New Hampshire, Vermont, and federal laws such as the Americans with Disabilities Act (the “ADA”), prohibit employers from discriminating against otherwise qualified applicants or employees because they have a disability. This includes any aspect of employment: hiring, firing, pay, job assignments, promotions, layoff, training, benefits, and other conditions of employment. These laws also protect against unlawful discrimination by public entities such as schools and private entities like restaurants.
The law also requires every employer to provide a reasonable accommodation to any employee who has a disability but who is otherwise qualified to perform his or her necessary job functions. A reasonable accommodation is a change in the work conditions or environment that enables a person with a disability to perform his or her duties. If an employee asks the employer for a reasonable accommodation, the employer is required to have an interactive communication with the employee so the two can discuss the matter in detail and try to reach a resolution. For example, if an employee has a back issue and needs to stand up for a few minutes every hour, that would probably considered a reasonable accommodation. On the other hand, if an employee asks his or her employer to make an accommodation that would cost thousands of dollars, that might not be considered a reasonable accommodation.
A prospective employer cannot ask a job applicant if he or she is disabled or ask about the disability. The employer can, however, ask the applicant whether they are able to perform the essential duties of the job “with or without a reasonable accommodation.”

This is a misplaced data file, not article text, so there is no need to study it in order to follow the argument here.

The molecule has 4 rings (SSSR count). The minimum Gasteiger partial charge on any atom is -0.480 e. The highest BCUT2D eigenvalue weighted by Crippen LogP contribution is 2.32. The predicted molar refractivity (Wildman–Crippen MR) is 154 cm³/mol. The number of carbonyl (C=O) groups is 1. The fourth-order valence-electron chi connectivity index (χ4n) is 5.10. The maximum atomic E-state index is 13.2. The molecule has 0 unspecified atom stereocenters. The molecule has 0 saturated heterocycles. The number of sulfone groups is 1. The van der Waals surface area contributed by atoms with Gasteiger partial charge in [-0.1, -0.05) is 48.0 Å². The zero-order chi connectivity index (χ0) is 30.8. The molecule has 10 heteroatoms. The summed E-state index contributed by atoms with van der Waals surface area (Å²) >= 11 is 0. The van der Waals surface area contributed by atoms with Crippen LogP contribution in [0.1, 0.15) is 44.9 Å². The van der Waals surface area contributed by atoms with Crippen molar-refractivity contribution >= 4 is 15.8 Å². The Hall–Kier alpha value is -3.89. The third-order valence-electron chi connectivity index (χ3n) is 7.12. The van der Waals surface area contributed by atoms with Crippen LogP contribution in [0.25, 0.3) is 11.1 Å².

Attorney David Cole served for approximately eight years as a Commissioner on New Hampshire’s Commission for Human Rights, the state agency that enforces New Hampshire’s discrimination laws in the workplace, and has aggressively advocated for victims of illegal discrimination and harassment in the workplace, in housing, and in their private lives for 30 years.
If you or someone you know is in need of legal assistance because they are the victim of discrimination because they have a disability, call our office at 800-909-LAWS (5297) or submit an online questionnaire through this website. All cases are subject to a statute of limitations that limit the dates within which a lawsuit may be brought, and discrimination cases in particular have very short statutes of limitation, some as short as six months, so call without delay to ensure you do not waive your right to bring a lawsuit to enforce your rights.